# How is enthalpy change equal to work input/output in an isentropic process?

I'm an engineering student, and I'm fascinated by thermodynamics. I'm taking a module for heat engines, and I was recently looking at an example problem found in Thermodynamics: An Engineering Approach by Cengel and Boles (example 9-8). The author has taken the back work ratio by taking the enthalpy difference between each stage of the compressor and turbine. My question is, I don't see how a change in enthalpy can be equal to work input/output in the isentropic compressor and turbine of a Brayton cycle. Isn't enthalpy only equal to heat added if the process is isobaric? In an isentropic process, the enthalpy change will be equal to the expansion work plus the pressure increase, right? Thanks in advance!

• This is related to the open system (control volume) version for the first law of thermodynamics for a steady flow process. As an engineer, you should be familiar with this. Has this not been covered in your thermodynamics course? Commented Nov 25, 2018 at 16:41
• Also, do you think that enthalpy only applies to isobaric processes? Commented Nov 25, 2018 at 16:46
• Unfortunately not, we've been left to do all the theory by ourselves, the lecturer just does the questions without any explanation whatsoever. I never memorize stuff, I need to understand what's going on if I'm to get through the exams, and I like thermodynamics so I want to learn this anyway :). Commented Nov 26, 2018 at 0:59
• I know enthalpy can be used to find heat input in constant pressure heat addition processes (furnace, intercooler, reheater, etc). But how is enthalpy difference equal to work output in an isentropic process? Why not use internal energy instead, since isentropic processes are adiabatic and the dQ is zero? Mathematical answers will be appreciated, I just want some proof for this. Commented Nov 26, 2018 at 1:08

It requires too extensive a derivation if you are unfamiliar with the open system version of the first law of thermodynamics for a system operating at steady state. So your first step is to go back to your textbook and get an understanding of this derivation. You said that you want to understand the fundamentals and don't want to memorize stuff. Perfect. For an engineer, understanding the relationship between the closed system version of the first law and the open system version (and how to apply the latter) is vital (in my judgment), particularly when dealing with power cycles such as in your present problem.

That said, for a compressor or turbine operating adiabatically at steady state, the open system version of the first law of thermodynamics tells us that: $$\dot{m}\Delta h=W_S$$where $$\dot{m}$$ is the mass flow rate through the compressor or turbine, $$\Delta h$$ is the change in enthalpy per unit mass of the working fluid in passing through the device, and $$W_S$$ is the so-called "shaft work." This is not the total amount of work, but only the part of the work delivered to- or derived from the rotating shaft. Not included in $$W_S$$ is the work required to push working fluid into- and out of the device.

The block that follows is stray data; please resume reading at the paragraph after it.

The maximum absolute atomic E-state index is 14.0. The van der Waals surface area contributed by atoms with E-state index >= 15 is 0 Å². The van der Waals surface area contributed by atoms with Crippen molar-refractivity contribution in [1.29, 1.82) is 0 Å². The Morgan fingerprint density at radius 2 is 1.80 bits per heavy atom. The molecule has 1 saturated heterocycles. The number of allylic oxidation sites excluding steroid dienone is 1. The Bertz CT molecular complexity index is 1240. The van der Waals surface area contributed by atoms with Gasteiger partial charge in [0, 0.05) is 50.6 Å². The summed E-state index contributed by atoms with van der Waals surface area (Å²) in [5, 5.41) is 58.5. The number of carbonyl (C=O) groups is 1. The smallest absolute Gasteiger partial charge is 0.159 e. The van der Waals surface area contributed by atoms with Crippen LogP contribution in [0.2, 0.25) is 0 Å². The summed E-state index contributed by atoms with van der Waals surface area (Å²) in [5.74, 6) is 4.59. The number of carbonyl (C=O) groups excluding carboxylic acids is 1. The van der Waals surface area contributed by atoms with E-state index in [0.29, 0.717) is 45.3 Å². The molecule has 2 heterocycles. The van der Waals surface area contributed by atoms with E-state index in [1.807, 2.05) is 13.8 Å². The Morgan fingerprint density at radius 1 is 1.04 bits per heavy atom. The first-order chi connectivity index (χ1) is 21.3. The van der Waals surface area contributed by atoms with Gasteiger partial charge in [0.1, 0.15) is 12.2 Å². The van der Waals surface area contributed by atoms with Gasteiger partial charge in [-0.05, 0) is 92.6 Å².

• I think I've found the answer to my problem just as you've given it. I was comparing the Brayton cycle with the Otto and Diesel cycles, and I seem to have overlooked this "pushing energy" because the former cycle is of course having a flow rate. That said, I will definitely go through the text again. Thank you. Commented Nov 27, 2018 at 0:15

Enthalpy $$H$$ is defined as $$U + PV$$ where $$U$$ is internal energy, $$P$$ is pressure, and $$V$$ is volume. The specific enthalpy (per unit mass) is $$h = u + Pv$$ where $$u$$ is the internal energy per unit mass and $$v$$ is the specific volume (inverse density).

Enthalpy is of special interest for an open thermodynamic system, defined as one where mass can enter or leave the system. In addition to changes in energy within the system due to heat and work added to (taken from) the system, the energy within the system can also change due to mass entering (exiting) the system. (Heat and work do not consider mass transfer.)

The energy added to (or taken from) the system due to mass flowing into (or out of) the open system, is accounted for by the enthalpy entering (or exiting) the system. A mass $$\Delta m$$ entering (exiting) the system adds (removes) energy $$h \Delta m$$ to (from) the system. The $$u \Delta m$$ part of $$h \Delta m$$ is the internal energy of $$\Delta m$$. The other part of $$h \Delta m$$ is $$pv\Delta m$$, sometimes called the flow energy, and it is the work done by (against) the surroundings to push $$\Delta m$$ into (out of) the system.

For an open system where changes in kinetic energy and changes in gravitational potential energy are small, $$Q - W + H_{in} = \Delta U - H_{out}$$, where $$Q$$ is the heat added to the system, $$W$$ is work done by the system, $$\Delta U$$ is the change in the internal energy in the system, and $$H_{in} \enspace and \enspace H_{out}$$ are the total enthalpy entering and exiting the system, respectively. For a closed system (no mass transfer into or out of the system), $$Q - W = \Delta U$$. Note the consideration of the energy associated with mass entering (exiting) the open system using enthalpy.

Specific applications such as for a compressor or for a turbine, are applications of $$Q - W + H_{in} = \Delta U - H_{out}$$ with the appropriate conditions applied.

I find the definitions and developments in an old textbook, Themodynamics by Obert, to be especially good for gaining a physical understanding of basic thermodynamics.